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Nutrition & Dieting/Weight Gainer = Weight Loser?


 I questioned you about a month ago about adding supplements to a smoothie. I love smoothies, but  the fruit seems to be breaking my face out.  Plus, I'm not an early bird, so I don't always have time for it. I have another possibility to replace the smoothies. I remember about ten years ago when I was a skinny minnie and wanted to gain weight I bought weight gainer powder. I remember the employee at GNC said that some people use it to lose weight as a meal replacement.  And that's what happened; I was so full I lost more weight because I ate less! Ten years later I wouldn't mind losing ten lbs, but my question is instead of doing a smoothie for breakfast, can I do a weight gain shake instead as a meal replacement? If so, will that alone have enough nutrients in it where I do not have to add anything to it?  That'll be easy for me.

Thank you,

Hi CJ,
So what is it about the fruit breaking you out? I've never heard of fruit doing that unless its a berry allergy or something of the sort.

In regard to using the weight gainer as a meal replacement. Yes it can work, but I don't necessarily recommended it. The reason is these types of supplements are considered mass builders. They are used by bodybuilders and athletes who need to consume a certain number of calories but can't always do so through whole food. Some pro bodybuilders consume upwards of 5000-6000 calories so you can imagine how hard it would be to get that much food down. rumor has it Olympic swimmer Michael Phelps consumed 10,000 calories a day in his prime.

The mass gainers (weight gainer)is basically a carb bomb. One serving will give you almost a days worth of carbs. This is fine if you're lifting and training for the Olympia, but everyone else is best to space out their carbs over 5 meals.

A close alternative might be an actual meal replacement product like Met-Rx. One packet gives you about 250 calories, 17 grams carbs, 38 grams protein. I like meals (especially breakfast) to be a little more calorie dense, but this is acceptable, and it is way better than nothing.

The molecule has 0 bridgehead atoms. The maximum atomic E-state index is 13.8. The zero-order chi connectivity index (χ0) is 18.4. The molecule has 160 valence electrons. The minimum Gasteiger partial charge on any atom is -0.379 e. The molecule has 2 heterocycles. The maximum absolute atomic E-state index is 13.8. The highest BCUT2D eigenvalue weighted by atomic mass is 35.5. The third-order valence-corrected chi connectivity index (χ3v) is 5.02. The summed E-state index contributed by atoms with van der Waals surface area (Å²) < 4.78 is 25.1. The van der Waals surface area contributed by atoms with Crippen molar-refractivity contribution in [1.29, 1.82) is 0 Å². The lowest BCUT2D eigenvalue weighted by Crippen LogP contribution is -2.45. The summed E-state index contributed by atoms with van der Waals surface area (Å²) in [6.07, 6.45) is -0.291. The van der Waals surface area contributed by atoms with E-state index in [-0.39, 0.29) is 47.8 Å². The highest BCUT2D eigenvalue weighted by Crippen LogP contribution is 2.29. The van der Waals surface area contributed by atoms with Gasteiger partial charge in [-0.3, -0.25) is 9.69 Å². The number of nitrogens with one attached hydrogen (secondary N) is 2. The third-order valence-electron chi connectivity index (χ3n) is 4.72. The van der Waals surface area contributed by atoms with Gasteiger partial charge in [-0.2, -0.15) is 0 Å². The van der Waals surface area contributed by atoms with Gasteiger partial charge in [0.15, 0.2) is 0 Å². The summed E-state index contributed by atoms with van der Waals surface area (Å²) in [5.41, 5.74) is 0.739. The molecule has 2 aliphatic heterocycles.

Once upon a time Prosource made a really great meal replacement but I just checked their site and don't see it anymore. It was by far the best on the market after InStone went out of business. But now they're both gone. Ok I'm rambling...

My recommendation is you make your own (recipe follows) the night before. Blend it up, put it in a shaker cup in the refrigerator and its ready in the morning. Just give it a few shakes as its sat all night.
1 scoop whey protein (any flavor)
1/2 cup dry instant oats
1/2 cup pasteurized egg whites (from the carton, not from eggs)
1 Tbl natural peanut butter, almond butter, or flax oil
1 banana (optional)

Here is the breakdown on the nutritional profile (all estimated)
Calories: 451
Protein: 35 grams
Fat: 18-20 grams
Carb: 30-45  

Nutrition & Dieting

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Tim Santoro


I can answer questions regarding the following. Confusion about basic nutrition, explain how to improve diet, when and how to eat better, eating for weight loss, eating for health, eating for fitness. I will answer questions about nutritional and workout supplements. I will not endorse any fad diets, however I can explain the draw backs to them and explain why they are the wrong way to go. I will not give advice relating to medications and/or their interactions with food and supplements.


I have earned certifications in Fitness Training and Fitness Nutrition from ISSA. I also self taught and stay current on the fitness industry. I lost 70 pounds training my self.


SFN- Specialist in Fitness Nutrition from ISSA CFT-n Certified Fitness Trainer from ISSA

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Just the thank you from people I get to help.

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